Norvell Francis Churchill was born June 11, 1840, probably on the family farm which was located near the intersection of Almont and Holmes Roads in Berlin Township, St. Clair County, Michigan. His parents were David Churchill Jr. (1801-1864) and Zoa Edgerton Churchill (1811-1877). He had enlisted on August 14, 1861, for three years. He was assigned to Company L of the 1st Michigan Cavalry Regiment, which was formed by fellow Almonter, Captain Melvin Brewer. At least 43 Almont men enlisted in the 1st Michigan Cavalry.
During the first two years of the Civil War, Norvell served as the orderly for several Union Brigade and Corps commanders. Just as the Battle of Gettysburg began, he served a new brigade commander, Brigadier General George Armstrong Custer. On July 2, Custer’s command was sent to determine the location of a Confederate force of about 10,000 men moving toward the Union’s right. Once located, it was determined these troops were Brigadier General Wade Hampton’s forces. Custer always led from the front–he didn’t order attacks, he led them. He ordered Company A of the 6th Michigan to charge down the Hunterstown Road at the retreating Confederates. Custer drew his saber and shouted “I’ll lead you this time boys! Come on!” and then spurred his horse down the road. Being Custer’s orderly, Private Norvell Churchill, along with Company A, followed their commanding officer.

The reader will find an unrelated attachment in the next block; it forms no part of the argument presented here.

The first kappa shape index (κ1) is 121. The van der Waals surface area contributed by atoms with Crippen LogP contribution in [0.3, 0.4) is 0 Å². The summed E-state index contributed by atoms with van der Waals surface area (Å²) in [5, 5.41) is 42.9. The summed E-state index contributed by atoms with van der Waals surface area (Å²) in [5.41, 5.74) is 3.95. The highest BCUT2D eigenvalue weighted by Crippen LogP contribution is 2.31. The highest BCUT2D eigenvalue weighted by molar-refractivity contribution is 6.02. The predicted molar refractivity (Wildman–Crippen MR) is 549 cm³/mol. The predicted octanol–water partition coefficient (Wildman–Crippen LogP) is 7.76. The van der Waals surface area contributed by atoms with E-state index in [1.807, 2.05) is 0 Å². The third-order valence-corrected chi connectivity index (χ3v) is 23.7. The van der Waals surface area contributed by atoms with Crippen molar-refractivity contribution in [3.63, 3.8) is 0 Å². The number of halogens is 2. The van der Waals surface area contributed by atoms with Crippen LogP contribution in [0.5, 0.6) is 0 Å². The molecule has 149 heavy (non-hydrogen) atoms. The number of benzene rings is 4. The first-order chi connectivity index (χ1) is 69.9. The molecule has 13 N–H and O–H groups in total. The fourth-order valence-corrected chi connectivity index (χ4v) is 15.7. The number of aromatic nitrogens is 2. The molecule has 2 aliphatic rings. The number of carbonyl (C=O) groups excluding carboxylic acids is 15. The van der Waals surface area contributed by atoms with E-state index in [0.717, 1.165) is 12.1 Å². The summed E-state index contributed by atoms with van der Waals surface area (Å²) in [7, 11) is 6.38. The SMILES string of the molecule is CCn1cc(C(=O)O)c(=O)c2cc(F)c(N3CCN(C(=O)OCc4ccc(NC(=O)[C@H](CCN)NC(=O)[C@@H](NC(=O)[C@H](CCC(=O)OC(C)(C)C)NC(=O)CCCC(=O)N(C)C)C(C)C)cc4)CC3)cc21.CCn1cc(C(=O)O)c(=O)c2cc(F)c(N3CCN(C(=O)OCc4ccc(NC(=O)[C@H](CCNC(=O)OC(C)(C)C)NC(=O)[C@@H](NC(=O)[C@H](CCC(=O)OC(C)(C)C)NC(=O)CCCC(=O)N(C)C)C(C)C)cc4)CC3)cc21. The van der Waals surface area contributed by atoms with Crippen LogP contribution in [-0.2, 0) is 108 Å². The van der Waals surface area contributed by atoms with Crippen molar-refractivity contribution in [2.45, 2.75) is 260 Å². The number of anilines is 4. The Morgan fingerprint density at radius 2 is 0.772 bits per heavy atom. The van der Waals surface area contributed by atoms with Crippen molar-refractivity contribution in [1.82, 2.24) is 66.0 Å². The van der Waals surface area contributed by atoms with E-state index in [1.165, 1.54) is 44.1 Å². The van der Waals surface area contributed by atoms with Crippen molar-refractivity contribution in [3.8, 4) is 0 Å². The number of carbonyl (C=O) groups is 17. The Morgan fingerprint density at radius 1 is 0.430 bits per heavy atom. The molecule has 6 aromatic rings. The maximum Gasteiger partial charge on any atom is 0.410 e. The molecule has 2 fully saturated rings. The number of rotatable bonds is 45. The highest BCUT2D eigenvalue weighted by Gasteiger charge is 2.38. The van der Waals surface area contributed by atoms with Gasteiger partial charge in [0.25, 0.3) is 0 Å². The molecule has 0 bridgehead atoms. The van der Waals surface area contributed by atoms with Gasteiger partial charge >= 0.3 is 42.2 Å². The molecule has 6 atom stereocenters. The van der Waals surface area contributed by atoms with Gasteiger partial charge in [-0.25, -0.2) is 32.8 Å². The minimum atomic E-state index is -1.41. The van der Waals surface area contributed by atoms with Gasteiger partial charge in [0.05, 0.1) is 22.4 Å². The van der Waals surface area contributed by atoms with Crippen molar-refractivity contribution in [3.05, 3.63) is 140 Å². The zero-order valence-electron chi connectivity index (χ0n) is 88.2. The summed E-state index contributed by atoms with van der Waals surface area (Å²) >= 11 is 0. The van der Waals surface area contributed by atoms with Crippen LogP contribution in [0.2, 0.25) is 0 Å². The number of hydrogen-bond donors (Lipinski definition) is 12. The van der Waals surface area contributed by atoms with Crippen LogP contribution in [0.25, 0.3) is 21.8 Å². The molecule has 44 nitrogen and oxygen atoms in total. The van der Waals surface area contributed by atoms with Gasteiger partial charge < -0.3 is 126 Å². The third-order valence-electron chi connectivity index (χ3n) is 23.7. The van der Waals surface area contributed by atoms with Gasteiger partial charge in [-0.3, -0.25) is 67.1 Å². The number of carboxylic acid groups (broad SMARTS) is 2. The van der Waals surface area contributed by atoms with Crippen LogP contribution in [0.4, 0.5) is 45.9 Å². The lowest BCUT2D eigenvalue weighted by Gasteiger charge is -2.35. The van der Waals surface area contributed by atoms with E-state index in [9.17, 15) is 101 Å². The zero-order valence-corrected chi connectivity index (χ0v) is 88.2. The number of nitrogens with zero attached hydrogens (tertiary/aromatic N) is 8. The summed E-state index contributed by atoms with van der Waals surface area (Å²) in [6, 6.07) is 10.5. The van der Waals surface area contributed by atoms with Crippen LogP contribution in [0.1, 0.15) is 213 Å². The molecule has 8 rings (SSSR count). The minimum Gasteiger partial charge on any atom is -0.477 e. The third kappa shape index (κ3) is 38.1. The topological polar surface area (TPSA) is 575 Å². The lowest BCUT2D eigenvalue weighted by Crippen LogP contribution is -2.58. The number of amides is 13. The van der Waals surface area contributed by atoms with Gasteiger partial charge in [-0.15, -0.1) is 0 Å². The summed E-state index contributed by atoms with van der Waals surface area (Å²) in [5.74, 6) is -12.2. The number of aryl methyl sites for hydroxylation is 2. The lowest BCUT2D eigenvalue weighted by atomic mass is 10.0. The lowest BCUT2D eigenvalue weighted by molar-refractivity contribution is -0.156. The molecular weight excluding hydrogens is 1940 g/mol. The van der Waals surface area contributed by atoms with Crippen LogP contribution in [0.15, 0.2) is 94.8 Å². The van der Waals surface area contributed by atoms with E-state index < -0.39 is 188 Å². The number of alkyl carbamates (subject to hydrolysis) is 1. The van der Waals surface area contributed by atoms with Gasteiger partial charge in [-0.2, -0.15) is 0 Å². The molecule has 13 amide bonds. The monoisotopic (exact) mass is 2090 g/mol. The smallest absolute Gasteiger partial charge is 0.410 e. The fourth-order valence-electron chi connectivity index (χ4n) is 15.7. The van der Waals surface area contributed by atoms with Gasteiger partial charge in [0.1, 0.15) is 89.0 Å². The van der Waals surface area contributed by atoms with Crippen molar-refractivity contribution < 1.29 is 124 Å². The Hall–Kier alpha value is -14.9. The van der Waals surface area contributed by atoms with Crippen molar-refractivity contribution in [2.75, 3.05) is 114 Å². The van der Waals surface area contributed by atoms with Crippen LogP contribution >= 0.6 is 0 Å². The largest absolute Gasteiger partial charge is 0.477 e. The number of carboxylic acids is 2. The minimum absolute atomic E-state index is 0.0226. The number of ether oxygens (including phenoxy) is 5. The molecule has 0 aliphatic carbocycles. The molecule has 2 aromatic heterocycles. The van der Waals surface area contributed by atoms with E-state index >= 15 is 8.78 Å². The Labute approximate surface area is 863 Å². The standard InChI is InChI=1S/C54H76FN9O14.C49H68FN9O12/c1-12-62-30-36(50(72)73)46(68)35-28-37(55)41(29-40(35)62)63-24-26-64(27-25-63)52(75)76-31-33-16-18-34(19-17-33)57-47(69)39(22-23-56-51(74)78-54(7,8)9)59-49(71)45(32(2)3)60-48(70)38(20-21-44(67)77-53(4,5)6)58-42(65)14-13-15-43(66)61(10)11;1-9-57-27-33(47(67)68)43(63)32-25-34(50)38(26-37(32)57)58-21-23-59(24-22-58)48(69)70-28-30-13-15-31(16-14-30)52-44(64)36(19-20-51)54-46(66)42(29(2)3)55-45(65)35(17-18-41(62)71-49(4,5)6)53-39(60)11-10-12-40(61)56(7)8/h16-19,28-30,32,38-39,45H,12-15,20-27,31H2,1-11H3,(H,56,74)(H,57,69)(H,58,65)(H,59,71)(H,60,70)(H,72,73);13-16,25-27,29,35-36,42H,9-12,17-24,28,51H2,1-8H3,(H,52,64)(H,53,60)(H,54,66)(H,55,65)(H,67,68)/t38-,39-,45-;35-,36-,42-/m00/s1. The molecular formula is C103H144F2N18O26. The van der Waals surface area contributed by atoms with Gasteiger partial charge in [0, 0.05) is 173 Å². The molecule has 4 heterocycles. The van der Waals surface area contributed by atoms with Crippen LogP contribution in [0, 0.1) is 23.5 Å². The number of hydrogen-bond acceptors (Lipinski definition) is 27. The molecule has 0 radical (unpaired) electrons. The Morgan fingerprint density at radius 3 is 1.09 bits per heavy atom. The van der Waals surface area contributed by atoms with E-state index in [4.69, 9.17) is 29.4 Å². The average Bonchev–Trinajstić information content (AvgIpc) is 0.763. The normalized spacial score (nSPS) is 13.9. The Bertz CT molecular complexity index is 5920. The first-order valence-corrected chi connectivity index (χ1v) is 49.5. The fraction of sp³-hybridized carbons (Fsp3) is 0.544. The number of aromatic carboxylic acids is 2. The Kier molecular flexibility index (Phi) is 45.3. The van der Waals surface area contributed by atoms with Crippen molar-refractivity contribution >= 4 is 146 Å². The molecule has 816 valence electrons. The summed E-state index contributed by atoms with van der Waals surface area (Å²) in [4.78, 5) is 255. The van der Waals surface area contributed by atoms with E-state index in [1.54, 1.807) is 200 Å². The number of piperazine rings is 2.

As Custer approached the Rebels, his horse was shot and he went down with his horse and was pinned. As he struggled to free himself, Confederate cavalrymen were bearing down on him. Seeing his commander in trouble, Private Norvell Francis Churchill spurred his horse forward. Norvell got there just in time to save Custer’s life and then pulled Custer up on to the back of his horse and raced him back to the Union lines.